Venture Capital, a Female Investor’s Perspective on the Importance of Investing Early

By Loralyn Mears PhD Loralyn Mears PhD has been verified by Muck Rack's editorial team
Published on November 13, 2019

The ASCENT conference featured a diverse collection of panelists. Event organizers appear to have finally gotten the memo that speakers and panelists need to mirror the people in the field and in the audience. Female investors and women in tech were particularly well represented. Grit Daily caught up with the savvy founder of Jane VC, Jennifer Neundorfer.

Grit Daily: Thanks for taking some time with us today, we always appreciate the opportunity to learn from investors and share what we learn with our readers. Tell us about the moment you decided to invest your capital. What prompted your decision?

Jennifer Neundorfer:  I began my career on the operational side, both at startups and then at larger companies buying and selling startups. Eight years ago, I moved to the opposite side of the cap table and founded an accelerator and follow-on fund focused on early-stage tech startups. My portfolio was 50% female founders, and the difficulties they had raising money was completely at odds with the value they were creating. Two years ago, data emerged which confirmed what I had observed in regards to the gender gap in tech. Women in tech and female-founded companies represent an asset class that’s often overlooked but is outperforming other asset classes, and I was uniquely positioned to leverage this capital inefficiency I was also enticed by the idea of forming a venture fund from the ground up.

GD: How is Jane VC different?

JN: We aimed to become the fund of choice for startups for visionary women starting high growth tech companies and designed our fund around that intention. Transparency and access are the two values we are committed to upholding. Venture Capital as a field is generally not recognized for either value and has often performed a disservice to minorities and female founders. The process we apply is anchored in transparency: we’ll let the founders know what we think about their companies when we meet them. We’ve made it clear that we’ll hear pitches, no referral required. Founders should feel comfortable approaching us directly. Being a great founder doesn’t depend on where you’re from or where you went to school. We want to meet the founders early and see what they can build. This approach is resonating with female founders and sought after founders with competitive deals are asking to work with Jane VC.

GD: How has that experience made you a better investor?

Jennifer Nuendorfer, co-founder of Jane VC

JN: Building a fund is not unlike launching a startup, so we have real empathy with our founders. It’s not hard to put ourselves in their shoes. By doing so, we determine how best to support them and add value. We’ve built an extensive operator network of C-suite tech execs and founders of top-performing startups, and these women and men are personally invested in helping our female founders find success. Harnessing the wisdom and experience of those who have walked this path before helps create significant value and outsized returns for all our lending partners.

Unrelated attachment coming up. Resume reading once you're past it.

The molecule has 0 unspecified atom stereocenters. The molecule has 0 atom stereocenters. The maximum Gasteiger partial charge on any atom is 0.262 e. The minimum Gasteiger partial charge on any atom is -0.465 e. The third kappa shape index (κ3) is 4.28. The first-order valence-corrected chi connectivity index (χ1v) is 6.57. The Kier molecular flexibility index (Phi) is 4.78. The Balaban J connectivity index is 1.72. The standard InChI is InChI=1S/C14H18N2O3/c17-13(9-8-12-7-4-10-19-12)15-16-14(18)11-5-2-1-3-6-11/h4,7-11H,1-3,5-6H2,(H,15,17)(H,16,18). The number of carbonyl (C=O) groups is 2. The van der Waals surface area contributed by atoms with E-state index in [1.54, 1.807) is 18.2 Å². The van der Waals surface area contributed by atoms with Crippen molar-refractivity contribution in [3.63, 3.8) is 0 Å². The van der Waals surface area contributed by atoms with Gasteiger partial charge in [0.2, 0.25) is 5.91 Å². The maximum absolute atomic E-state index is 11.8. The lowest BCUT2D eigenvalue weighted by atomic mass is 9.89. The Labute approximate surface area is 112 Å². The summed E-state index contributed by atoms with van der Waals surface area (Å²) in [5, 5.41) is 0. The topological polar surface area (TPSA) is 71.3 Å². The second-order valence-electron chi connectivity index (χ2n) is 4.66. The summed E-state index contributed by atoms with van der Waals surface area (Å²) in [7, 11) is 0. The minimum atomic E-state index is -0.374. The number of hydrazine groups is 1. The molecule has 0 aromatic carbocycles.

GD: Tell us a little about the types of startups and stage you’re currently seeking to add to your portfolio.

JN: At Jane VC, we focus on visionary women building the next big tech companies. Our primary interest is in early-stage B2B startups operating within the future of health, commerce, and work.

GD: At ASCENT, you spoke of the importance of the Wave of Women, the rise of undergraduate women, and tech execs leaving Silicon Valley to start their own companies and funds. Can you elaborate on this?

JN: We believe that we are only at the beginning of the wave of female founders. This is why we’ve designed Jane VC the way that we have and operating it the way that we are – so that we can be the fund of choice as new founders come up. Over the last couple of decades, the number of women leadership roles in tech has increased dramatically. Today, we’re seeing women who have deep industry and functional expertise, coupled with experience at high growth startups who have the skills and vision to start their own companies. We’re excited to ride that wave with them. The data and conversations demonstrate that a shift is happening. “Seeing is believing” and as more women join The Unicorn Club, more women see a viable path to running large, successful tech companies.